On June 28, 1898, two American cruisers fought with a squadron of Spanish warships. This squadron consisted of one cruiser, two gunboats and one blockade runner. During the engagement the "SS Antonio López," a transoceanic steamer belonging to the Compañía Transatlántica Española which had a cargo of military supplies, was pursued by USS Yosemite until it ran aground at Ensenada Honda, Puerto Rico with its valuable cargo.[6] The men under Capt. Caamaño's command quickly removed as much as possible of the stranded ship's cargo. The desperate efforts proved fruitful, and nearly the entire cargo was salvaged from the hulk. Only one cannon and some minor articles fell overboard during the salvage operation.[7][not in citation given]

On 15 July, USS New Orleans arrived to relieve Yosemite, and the next day it quickly finished off the "SS Antonio Lopez" by firing twenty incendiary shells into the vessel and sinking it. Though the Antonio Lopez had been sunk, she successfully delivered her cargo, ensuring that any American assault on San Juan would be met with stronger resistance. Caamaño was awarded the Cruz de la Orden de Merito Naval Primera clase (The Cross of the Order of the Naval Merit 1st class) by the Spanish government.[1]

Post war[edit]

The residents of San Juan were furious with Rivero and blamed him for the destruction caused to their city by the American bombardments, however nothing came of those accusations. On October 18, 1989, Capt. Rivero-Méndez was ordered to turn over the keys of all the military installations in San Juan to Captain Henry A. Reed of the U.S. Army after the Treaty of Paris of 1898 was signed.[2]

Members of the Spanish forces and civilians who were loyal to the Spanish Crown were allowed to return to Spain. Caamaño was among those who opted to leave. By October 18, the Spanish withdrawal from Puerto Rico was completed as the final troops left San Juan for Spain.[8]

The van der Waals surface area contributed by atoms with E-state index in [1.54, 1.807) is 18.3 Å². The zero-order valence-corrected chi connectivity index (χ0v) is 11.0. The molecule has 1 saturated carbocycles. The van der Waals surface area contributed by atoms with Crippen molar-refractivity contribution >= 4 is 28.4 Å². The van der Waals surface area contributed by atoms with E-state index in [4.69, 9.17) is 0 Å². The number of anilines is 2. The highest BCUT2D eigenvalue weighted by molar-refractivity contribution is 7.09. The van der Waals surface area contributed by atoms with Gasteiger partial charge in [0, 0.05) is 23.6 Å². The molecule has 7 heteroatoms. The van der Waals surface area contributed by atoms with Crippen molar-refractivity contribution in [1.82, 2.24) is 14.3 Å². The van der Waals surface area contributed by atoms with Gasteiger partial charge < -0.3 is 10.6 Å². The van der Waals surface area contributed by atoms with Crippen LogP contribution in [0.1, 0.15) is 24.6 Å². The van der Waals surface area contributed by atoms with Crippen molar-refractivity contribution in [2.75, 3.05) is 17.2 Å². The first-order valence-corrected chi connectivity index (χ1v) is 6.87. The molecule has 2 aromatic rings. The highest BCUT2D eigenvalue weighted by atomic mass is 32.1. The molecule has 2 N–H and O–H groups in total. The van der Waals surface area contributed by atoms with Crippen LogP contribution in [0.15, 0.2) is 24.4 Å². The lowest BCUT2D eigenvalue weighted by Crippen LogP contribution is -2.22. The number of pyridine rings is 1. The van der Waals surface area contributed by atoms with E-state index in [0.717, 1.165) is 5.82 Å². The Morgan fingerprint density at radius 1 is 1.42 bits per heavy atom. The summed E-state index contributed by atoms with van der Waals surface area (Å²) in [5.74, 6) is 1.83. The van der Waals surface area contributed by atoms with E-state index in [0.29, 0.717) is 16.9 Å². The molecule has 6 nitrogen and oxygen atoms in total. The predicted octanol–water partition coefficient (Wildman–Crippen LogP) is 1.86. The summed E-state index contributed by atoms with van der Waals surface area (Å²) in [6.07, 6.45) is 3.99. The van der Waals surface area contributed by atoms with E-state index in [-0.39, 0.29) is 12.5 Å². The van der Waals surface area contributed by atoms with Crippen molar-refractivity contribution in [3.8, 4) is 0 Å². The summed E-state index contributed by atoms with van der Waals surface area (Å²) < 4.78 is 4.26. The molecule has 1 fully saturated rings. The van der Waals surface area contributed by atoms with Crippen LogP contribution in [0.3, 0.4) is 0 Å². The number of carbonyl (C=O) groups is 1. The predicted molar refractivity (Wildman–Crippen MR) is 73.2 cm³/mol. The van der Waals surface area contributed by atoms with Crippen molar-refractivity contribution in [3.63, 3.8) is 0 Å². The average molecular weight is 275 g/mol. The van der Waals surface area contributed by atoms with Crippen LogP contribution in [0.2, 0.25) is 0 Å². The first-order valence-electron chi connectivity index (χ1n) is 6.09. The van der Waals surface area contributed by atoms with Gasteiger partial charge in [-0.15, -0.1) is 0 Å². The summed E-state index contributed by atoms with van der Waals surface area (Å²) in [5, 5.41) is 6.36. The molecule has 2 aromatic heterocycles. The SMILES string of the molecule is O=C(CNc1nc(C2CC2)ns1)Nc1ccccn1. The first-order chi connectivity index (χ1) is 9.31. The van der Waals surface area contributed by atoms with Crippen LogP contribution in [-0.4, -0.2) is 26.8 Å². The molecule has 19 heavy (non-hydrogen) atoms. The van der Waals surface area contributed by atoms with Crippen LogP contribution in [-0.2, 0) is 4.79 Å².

Return to Spain[edit]

Caamaño continued to serve in the Spanish Army once he arrived in Spain. In 1904, he was named director of the commission in charge of recovering Spanish military equipment left behind in Puerto Rico. He was sent to Puerto Rico and to Washington, D.C. on this mission. He served in various positions in the military and in 1908 was promoted to Lieutenant Colonel.[1]

Caamaño was promoted to the rank of Colonel on September 4, 1917 and placed in charge of the 3rd Mounted Regiment of Artillery. Later that same year he was named director of the Laboratorio y Centro Electrónico de Artillería (Laboratory and Electronic Center of Artillery).[1]

From 1918 to 1922, Caamaño was assigned to the Artillery section of the Ministry of War Department. He was promoted to the rank of Brigadier General on December 29, 1921. In 1921, while Spain was involved in the Rif War, Caamaño was assigned the position of Commander of the Artillery Corps in the eventual defense of Valladolid, Spain.[9] He moved to Madrid and, on August 28, 1925, was named president of the Defense of the National Production of the National Economic Counsel.[1]

On November 26, 1930, Caamaño died in Las Palmas de Gran Canaria, Spain.[10]

Military decorations[edit]

Among Caamaño's military decorations are the following:

  • Cruz del Mérito Naval con distintivo rojo.png Orden del Mérito Naval Primera clase con distantivo rojo
  • Cruz del Mérito Militar con distintivo blanco.png Orden del Mérito Militar Primera clase con distantivo blanco

See also[edit]

Notes[edit]

  1. ^ This name uses Spanish naming customs: the first or paternal family name is Acha and the second or maternal family name is Caamaño.
  2. ^ The SS ANTONIO LÓPEZ Shipwreck Site and Remains are listed in the National Register of Historic Places #93001593,

References[edit]

  1. ^ a b c d e f g h i Protagonistas de la Guerra Hispano Americana en Puerto Rico
  2. ^ a b c "1898 - Adjuntas en la Guerra Hispanoamericana" (in Spanish). Retrieved 2006-10-10. 
  3. ^ "Pascual Cervera y Topete". The World of 1898: The Spanish-American War. Hispanic Division, Library of Congress. Retrieved 2008-08-17. 
  4. ^ Foros
  5. ^ "Rear Admiral William T. Sampson". The World of 1898: The Spanish-American War. Hispanic Division, Library of Congress. Retrieved 2008-08-05. 
  6. ^ Berta Pensado, El Marqués de Comillas (1954)
  7. ^ "ANTONIO LOPEZ (Shipwreck)". National Historic Landmark summary listing. National Park Service. Retrieved 2009-07-30. 
  8. ^ "Chronology of Puerto Rico in the Spanish-American War". The World of 1898: The Spanish-American War. Hispanic Division, Library of Congress. Retrieved 2008-08-04. 
  9. ^ "Biografía de Juan Hernández Saraiva". Asociación Manuel Azaña. 
  10. ^ "Noticias militares". La Vanguardia. 26 November 1930. p. 7.